Generally speaking, most foreign citizens are allowed to set up a business in Italy. We will limit this paper to the case of foreign companies willing to start operating in Italy.
Basically, there are three ways by which such aim can be reached: either (a) opening a branch office or (b) incorporating a subsidiary company or (c) purchasing an existing company.
In order to start operating in Italy, a company based abroad could simply open a branch office. Once the premises have been found, the company is required to appear, through its legal representatives or an attorney, before a notary in Italy in order to sign a deed of incorporation of the branch.
Several pieces of information must be included in the deed: name of the company, registered office, name and address of the branch office, person in charge of the branch office, etc.
A copy of the company’s articles of association must be attached to the deed (the copy must be stamped with the apostille, translated in Italian and sworn in court). Satisfactory evidence of the powers of the representatives/attorneys must be provided to the notary.
Then the notary will file the deed to the relevant company register office (called in Italy “Registro delle Imprese”, a register held by the Camera di Commercio). Company register fees and taxes are to be paid.
The first step is defining the kind of company that suits most the needs of the parent: a public company or a limited company are the most commonly used kinds.
Then the articles of association must be drawn up in the form that, in accordance with the law, suits the needs of the business. Share capital amount, registered office, directors and, in some circumstances, auditors have to be defined at this stage.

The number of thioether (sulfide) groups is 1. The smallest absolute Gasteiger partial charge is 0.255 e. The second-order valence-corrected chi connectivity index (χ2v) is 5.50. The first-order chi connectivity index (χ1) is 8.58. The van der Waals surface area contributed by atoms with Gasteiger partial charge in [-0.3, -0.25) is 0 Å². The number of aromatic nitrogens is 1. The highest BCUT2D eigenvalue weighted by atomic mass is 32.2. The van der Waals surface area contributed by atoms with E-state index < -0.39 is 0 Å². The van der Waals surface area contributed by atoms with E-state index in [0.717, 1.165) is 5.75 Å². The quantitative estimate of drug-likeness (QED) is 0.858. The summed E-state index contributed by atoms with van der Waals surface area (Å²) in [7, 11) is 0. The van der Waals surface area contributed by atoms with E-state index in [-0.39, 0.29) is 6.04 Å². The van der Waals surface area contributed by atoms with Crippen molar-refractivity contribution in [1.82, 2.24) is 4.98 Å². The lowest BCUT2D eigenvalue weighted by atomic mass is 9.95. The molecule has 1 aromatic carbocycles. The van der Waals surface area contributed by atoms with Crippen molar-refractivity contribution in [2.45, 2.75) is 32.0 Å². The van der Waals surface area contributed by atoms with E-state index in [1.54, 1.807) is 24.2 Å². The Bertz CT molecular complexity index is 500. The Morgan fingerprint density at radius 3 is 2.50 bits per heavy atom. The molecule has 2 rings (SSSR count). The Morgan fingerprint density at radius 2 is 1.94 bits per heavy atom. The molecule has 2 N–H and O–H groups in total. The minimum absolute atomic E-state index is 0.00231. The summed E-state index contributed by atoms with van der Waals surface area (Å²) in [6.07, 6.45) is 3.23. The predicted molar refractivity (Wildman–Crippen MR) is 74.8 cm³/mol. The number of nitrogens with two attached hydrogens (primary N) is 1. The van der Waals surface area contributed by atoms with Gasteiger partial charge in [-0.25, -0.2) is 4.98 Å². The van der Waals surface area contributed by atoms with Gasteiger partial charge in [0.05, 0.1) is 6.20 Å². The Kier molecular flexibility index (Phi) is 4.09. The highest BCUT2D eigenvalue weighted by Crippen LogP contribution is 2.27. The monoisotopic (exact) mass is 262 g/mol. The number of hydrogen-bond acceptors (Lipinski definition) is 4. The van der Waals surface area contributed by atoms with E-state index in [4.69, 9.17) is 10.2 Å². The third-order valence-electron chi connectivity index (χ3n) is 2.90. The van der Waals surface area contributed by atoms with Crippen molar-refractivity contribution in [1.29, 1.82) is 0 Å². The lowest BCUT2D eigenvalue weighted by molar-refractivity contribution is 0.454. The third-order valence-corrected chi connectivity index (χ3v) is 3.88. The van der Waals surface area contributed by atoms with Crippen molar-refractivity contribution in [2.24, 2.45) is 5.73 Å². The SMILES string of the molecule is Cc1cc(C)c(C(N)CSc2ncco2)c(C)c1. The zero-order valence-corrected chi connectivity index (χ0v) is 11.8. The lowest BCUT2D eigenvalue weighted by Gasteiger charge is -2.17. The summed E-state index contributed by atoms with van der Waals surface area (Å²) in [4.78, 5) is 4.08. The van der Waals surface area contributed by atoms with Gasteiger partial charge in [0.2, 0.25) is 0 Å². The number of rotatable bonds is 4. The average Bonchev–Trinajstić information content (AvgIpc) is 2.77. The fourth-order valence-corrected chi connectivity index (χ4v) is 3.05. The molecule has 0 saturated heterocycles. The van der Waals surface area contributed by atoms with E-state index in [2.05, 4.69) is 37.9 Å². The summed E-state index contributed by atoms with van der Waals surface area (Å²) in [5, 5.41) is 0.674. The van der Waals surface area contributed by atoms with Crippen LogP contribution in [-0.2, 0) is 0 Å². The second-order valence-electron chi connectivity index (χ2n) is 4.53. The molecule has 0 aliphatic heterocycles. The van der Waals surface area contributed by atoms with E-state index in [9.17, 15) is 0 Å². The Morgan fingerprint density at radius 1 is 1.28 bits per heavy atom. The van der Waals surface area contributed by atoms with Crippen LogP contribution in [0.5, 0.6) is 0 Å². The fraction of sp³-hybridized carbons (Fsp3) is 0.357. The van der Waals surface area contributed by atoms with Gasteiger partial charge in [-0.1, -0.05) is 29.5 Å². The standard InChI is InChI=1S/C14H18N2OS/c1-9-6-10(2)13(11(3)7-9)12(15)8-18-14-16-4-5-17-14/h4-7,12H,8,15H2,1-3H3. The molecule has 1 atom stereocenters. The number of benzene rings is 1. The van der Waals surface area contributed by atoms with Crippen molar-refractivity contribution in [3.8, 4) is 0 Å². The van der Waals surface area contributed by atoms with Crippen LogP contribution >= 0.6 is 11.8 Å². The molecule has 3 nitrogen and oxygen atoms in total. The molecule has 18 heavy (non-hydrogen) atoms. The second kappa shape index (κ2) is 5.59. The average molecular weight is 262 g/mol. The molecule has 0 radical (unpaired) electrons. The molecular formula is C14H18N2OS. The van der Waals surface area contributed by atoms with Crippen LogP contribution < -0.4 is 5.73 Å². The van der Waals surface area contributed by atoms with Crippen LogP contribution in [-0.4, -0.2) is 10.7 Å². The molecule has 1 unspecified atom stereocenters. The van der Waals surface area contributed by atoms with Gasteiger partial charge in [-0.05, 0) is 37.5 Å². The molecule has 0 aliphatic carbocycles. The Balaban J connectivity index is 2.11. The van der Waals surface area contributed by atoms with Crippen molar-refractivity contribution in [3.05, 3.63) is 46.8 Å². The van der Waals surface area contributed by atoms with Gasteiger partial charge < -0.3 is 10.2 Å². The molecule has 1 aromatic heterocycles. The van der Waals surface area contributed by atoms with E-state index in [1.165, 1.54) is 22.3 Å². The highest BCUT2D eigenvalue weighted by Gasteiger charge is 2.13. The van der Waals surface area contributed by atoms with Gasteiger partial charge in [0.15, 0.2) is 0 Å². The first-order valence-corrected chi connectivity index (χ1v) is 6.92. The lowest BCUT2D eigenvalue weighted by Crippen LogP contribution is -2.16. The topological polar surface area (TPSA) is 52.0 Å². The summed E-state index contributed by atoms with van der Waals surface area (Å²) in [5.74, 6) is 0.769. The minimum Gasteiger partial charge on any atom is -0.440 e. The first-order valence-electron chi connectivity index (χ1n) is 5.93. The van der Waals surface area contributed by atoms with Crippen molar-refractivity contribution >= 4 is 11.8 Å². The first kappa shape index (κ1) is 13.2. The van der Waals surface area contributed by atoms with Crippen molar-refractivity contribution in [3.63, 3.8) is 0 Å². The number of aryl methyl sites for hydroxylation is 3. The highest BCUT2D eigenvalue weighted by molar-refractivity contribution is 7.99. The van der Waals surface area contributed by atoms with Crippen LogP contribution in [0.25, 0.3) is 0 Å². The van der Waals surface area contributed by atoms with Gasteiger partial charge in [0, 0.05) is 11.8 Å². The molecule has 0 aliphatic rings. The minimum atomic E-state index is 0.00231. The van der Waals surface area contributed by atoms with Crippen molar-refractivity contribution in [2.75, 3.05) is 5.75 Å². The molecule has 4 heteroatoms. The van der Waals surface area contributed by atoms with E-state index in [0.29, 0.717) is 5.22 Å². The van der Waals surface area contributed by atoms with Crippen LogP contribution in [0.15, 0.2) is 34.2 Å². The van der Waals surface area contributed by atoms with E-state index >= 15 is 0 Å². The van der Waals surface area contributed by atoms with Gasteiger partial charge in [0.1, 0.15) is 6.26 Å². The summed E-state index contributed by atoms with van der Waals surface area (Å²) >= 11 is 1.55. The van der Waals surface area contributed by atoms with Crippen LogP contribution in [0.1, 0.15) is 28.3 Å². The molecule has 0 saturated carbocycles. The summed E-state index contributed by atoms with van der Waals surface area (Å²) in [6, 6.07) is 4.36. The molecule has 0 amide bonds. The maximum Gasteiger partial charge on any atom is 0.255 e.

Once again, in order to incorporate the company, a notary is needed: he or she will witness the memorandum of association that will be signed as a deed by the parent’s company representatives or by their attorneys. Satisfactory evidence of the powers of the representatives/attorneys must be provided to the notary. Then the notary will file the memorandum of association and the articles of association to the company register.
Finally, purchasing the share capital of an existing company can be an option. In this case, after a due diligence process, aimed at evaluating the target company as well as at highlighting any critical aspect/risk of the acquisition, lawyers draft a sale and purchase agreement that has to be negotiated by the purchaser and the seller and their lawyers. This step can take time, depending on the value of the transaction and its complexity.
After the contract has been negotiated in its final text, normally, the parties sign it before a notary as a deed. Once again, satisfactory evidence of the powers of the representatives/attorneys of the parties must be provided to the notary.